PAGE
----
Dan 3 končan
Informacije o trenutnem nivoju
|Slepe stave||25,000 / 50,000|
Informacije o igralcih
|Število preostalih igralcev|
Dan 3 končan
In one of the most dominant final table performances of the year, Nathan Gamble took down Event #46: $1,500 Pot-Limit Hi-Lo 8 or Better for $223,339.
"This bracelet's going to my dad," said an emotional Gamble after his victory. "My dad puts together tournaments, just home-game tournaments, and he's always supported me. Honestly, he doesn't have a chance of getting one, so this one goes to him!
"It means the world to me."
Gamble took a monster chip lead into four- and three-handed play and took down the heads-up battle in a single hand to secure his first WSOP gold bracelet.
Twenty-one players returned for the final day of the proceedings in the $1,500 Pot-Limit Omaha Hi-Lo 8 or Better, and they were led by Millard Hale. Among the early bustouts were Christopher O’Rourke and Bernardo Dias, and the field lost two of its highest-profile names shortly before the final table.
First, Barry Greenstein was eliminated after a pot involving him and Fernando Macia. He was left short and lost his remaining chips to exit in 14th place ($9,513).
Joining him on the rail just short of a place at the final table was fellow bracelet winner Barny Boatman. After chipping up steadily, Boatman got his stack in three ways and saw his remaining chips chopped up after failing to make a winning high or low. He finished in 12th place ($12,034).
Once the final table was set with Jason Riesenberg’s 10th-place finish ($12,034), Wendy Weissman was the first casualty in ninth place ($15,470). Then followed a quiet period, with the eight remaining players trading chips back and forth, none of them able to make a considerable enough dent in the others’ stacks.
However, Gamble began to forge his chip lead. He made a nut flush against overnight chip leader Millard Hale to bust his opponent in eighth ($20,205), and then watched as Day 1 chip leader Fernando Macia was eliminated by Ray Henson in seventh ($26,803).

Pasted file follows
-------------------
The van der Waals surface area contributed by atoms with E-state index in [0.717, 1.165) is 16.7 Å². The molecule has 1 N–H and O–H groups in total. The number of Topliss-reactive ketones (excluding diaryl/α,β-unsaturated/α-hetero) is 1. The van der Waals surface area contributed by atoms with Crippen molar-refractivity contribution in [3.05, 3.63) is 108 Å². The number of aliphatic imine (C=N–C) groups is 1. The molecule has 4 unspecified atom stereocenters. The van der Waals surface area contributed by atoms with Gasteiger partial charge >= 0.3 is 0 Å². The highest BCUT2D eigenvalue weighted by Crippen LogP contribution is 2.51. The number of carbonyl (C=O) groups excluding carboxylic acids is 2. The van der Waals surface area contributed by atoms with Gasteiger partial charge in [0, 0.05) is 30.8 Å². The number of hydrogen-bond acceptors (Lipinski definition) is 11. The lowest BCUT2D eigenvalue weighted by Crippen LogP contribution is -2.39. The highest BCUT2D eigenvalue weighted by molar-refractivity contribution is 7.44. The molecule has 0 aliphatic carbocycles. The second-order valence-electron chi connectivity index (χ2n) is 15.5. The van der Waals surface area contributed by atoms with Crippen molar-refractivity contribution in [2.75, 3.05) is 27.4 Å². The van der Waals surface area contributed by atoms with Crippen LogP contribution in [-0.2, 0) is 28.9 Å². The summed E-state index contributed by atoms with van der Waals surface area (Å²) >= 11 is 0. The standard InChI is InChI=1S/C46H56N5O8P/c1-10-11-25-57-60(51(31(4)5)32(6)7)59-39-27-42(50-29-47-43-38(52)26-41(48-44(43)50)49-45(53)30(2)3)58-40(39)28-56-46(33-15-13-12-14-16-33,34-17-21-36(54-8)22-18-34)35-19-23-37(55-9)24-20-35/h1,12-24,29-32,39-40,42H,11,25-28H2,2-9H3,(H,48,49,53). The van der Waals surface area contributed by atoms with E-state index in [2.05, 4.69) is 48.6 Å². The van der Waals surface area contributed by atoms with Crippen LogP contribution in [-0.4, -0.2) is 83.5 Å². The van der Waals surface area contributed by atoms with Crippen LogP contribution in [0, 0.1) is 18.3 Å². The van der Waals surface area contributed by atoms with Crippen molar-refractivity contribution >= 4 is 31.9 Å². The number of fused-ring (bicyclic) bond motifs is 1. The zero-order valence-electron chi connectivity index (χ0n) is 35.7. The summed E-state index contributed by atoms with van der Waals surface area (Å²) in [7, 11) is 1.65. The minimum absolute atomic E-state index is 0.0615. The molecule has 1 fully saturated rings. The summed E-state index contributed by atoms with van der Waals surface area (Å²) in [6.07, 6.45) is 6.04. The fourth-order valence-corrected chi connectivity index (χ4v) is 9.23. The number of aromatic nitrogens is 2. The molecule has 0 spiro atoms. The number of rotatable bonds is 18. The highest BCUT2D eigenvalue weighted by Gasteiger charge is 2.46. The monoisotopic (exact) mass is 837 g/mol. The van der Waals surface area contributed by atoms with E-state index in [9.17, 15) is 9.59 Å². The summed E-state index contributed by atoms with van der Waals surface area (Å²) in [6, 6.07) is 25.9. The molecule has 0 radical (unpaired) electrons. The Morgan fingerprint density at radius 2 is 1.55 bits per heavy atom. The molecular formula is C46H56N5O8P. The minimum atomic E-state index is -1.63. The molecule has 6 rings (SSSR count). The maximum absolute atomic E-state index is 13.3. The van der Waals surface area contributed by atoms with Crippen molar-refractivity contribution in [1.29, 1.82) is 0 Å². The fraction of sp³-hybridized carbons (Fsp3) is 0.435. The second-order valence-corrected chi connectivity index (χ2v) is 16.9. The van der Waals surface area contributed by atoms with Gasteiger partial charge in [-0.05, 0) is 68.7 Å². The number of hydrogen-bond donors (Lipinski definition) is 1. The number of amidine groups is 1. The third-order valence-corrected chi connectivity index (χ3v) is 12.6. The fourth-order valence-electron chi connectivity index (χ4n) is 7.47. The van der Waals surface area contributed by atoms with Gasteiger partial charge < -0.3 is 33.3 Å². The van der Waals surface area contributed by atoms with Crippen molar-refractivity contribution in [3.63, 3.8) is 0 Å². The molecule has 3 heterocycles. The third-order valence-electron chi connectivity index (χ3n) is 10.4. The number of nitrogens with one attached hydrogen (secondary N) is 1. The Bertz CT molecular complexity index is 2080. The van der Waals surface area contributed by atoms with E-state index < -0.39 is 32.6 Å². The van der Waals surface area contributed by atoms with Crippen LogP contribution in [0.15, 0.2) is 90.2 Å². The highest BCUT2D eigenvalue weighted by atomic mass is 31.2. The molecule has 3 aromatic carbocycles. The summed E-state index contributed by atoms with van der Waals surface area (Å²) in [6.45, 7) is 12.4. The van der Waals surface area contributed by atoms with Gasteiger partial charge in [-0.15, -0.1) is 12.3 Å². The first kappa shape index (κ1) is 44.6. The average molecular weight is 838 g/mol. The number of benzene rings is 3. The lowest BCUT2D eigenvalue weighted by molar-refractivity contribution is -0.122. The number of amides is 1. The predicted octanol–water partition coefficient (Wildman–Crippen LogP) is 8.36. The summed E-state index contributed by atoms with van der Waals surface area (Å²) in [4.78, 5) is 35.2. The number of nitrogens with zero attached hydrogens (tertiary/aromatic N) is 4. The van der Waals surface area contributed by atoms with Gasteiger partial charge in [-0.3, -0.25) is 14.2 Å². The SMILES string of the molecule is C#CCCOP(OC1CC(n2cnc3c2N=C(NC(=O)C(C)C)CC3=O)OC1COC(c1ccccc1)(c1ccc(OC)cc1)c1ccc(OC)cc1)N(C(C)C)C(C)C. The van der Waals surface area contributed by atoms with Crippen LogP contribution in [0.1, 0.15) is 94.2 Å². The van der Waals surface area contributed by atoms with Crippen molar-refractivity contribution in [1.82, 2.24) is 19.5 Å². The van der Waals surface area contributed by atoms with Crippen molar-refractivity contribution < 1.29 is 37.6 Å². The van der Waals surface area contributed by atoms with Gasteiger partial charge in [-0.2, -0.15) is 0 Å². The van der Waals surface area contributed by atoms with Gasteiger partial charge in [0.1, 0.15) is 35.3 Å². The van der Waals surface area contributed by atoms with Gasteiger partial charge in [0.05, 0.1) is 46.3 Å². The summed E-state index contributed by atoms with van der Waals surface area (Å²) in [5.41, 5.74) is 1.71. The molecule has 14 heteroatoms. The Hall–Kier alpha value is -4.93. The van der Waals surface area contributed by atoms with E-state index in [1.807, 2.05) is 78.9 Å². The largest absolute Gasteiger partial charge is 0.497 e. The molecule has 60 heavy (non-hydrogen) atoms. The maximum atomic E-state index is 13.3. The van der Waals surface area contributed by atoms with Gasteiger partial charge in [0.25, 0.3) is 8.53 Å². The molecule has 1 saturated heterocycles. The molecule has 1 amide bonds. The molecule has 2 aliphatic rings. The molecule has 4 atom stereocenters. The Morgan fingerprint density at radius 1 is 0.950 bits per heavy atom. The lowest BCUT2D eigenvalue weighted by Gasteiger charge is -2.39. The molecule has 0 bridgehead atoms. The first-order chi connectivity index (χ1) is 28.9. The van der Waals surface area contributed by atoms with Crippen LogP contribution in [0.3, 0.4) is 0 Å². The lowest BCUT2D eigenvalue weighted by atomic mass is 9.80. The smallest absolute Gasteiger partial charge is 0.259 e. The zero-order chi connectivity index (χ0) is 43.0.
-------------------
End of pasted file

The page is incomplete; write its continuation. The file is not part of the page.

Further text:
By that point, Gamble had around a third of the chips in play, and watched as the likes of Henson and Adam Hendrix tried to catch up to him. Hendrix’s cause was helped by the elimination of Miguel Use in sixth ($36,106), but Gamble pressed his chip lead again when he knocked out Marco Johnson in fifth place ($49,379). The result was Johnson’s second-consecutive deep run in this event, following his third-place finish in this event last year.
Gamble chipped up twice through Michael Gross before busting him by making quads, with Gross leaving in third place ($68,544).
On the first hand of heads-up play against Hendrix, after checking in the big blind, Gamble remarked, "Let's get this done in one hand." And it was.
|1||Nathan Gamble||United States||$223,339|
|2||Adam Hendrix||United States||$137,992|
|3||Ray Henson||United States||$96,555|
|4||Michael Gross||United States||$68,544|
|5||Marco Johnson||United States||$49,379|
|7||Fernando Macia||United States||$26,803|
|8||Millard Hale||United States||$20,205|
|9||Wendy Weissman||United States||$15,470|
Speaking after his victory, Gamble said that his deep run in the 2016 Main Event, where he finished 176th for $42,285, helped him to victory.
"I made it to Day 5 [in the Main Event] where they put me on the secondary feature table. That got my nerves. I had Greg Raymer on my left, and having that exposure and having that time in a game I'm extremely comfortable with really helped a lot."
Gamble put in a dominant run of form to see off a tough final table which included last year's third-place finisher Marco Johnson.